Clerk of Parliament Katopola sent on forced leave

Beleaguered Clerk of Parliament Matilda Katopola was on Monday sent on an indefinite leave in which she will not be allowed to have anything to do with work at the National Assembly, Nyasa Times understands.

The development is in the wake of a decision reached by the Parliamentary Service Commission which sat on Monday on the way forward for self-styled hard working public servant, who is a pariah now.

Katopola’s forced leave follows her refusal to be relocated to diplomatic service or to the  Law Commission, arguing the posts were too junior.

She told in the face the top civil servant in the country at the Capital Hill that “with this government, I can’t see myself working anywhere else besides Parliament,” said a source at the Capital Hill.

Katopola: Out

Her predecessor Roosevelt Gondwe,  who found himself similar circumstances like Katopola after the death of Speaker Rodwell Munyenyembe in 2006, accepted to head the Malawi diplomatic service in Japan, where he, some say, out of frustration could not complete his tenure.

Fifty-seven year-old Gondwe is now in Malawi involved in a series of periodic consultancy work within the region.

Meantime, Katopola will now be indicted for the many atrocities she has committed at the country’s sole legislature in light of what Joyce Banda said in her state-of-nation address on Friday regarding those alleged to have acted against the law.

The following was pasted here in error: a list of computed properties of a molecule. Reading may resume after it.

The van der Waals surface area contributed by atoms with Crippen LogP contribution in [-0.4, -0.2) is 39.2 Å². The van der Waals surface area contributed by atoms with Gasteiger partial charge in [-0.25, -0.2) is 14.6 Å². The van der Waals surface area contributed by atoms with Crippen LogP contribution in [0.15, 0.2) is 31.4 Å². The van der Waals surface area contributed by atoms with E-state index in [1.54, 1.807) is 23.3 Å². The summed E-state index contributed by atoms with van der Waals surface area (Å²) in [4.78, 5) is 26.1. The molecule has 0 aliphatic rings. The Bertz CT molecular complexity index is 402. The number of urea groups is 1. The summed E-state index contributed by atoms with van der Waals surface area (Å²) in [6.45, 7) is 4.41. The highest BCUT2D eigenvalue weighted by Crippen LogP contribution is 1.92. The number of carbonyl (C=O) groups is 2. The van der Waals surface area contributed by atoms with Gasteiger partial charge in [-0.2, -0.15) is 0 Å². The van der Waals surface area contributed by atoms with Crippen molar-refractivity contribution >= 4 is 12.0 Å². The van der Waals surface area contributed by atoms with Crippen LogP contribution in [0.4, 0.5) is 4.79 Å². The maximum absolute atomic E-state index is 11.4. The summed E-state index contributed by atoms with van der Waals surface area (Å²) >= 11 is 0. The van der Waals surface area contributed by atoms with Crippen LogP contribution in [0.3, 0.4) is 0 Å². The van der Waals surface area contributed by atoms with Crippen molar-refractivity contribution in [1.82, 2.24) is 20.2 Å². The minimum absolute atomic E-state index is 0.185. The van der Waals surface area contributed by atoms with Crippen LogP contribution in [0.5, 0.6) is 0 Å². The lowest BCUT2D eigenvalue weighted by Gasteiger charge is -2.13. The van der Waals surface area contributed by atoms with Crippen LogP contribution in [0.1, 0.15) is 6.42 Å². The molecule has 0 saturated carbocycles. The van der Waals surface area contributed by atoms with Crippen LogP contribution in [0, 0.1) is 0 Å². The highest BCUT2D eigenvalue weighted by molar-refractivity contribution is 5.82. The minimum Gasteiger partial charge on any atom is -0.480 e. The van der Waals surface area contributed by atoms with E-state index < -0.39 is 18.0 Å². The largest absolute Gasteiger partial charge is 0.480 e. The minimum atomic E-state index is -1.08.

President Banda told government controlling officers that they’ve a month to report information related to fraud or abuse of public funds during the previous administration.

“I am therefore requiring all Principal Secretaries, Chief Executives and all public officers who are aware of instances of fraud, embezzlement…in their institutions or has come to their knowledge, to bring those matters to my attention as soon as possible. If this information does not reach my office by 18th June 2012 and it is later discovered, there will be no sympathy for those involved,” Banda said in her first address to parliament as president on Friday

Katopola steered the National Assembly with a heavy hand. She is allegedly  involved in an endless litany of abuse of office, maladministration, corruption, favouritism and nepotism.

The nation is yet to learn how she managed to keep her job when she was found guilty of dubiously awarding contract to her firm Monick Trends.

The nation is yet to know how an un-tabled electricity bill found its way in the in-tray of Late President Bingu wa Mutharika for assent.

Banda said her government will not tolerate nepotism.

“I see jobs not because of where they come from, but because they qualify for them. I see businesses winning tenders not because they have bribed, not because they sponsor ruling party but they qualify to deliver,” she told parliament.

The President said Malawi needs “strong political leadership based on the spirit of Umunthu that will deliberately promote a highly skilled public service that is backed up by the effective systems which will be able to provide steady national direction for sustained development.”

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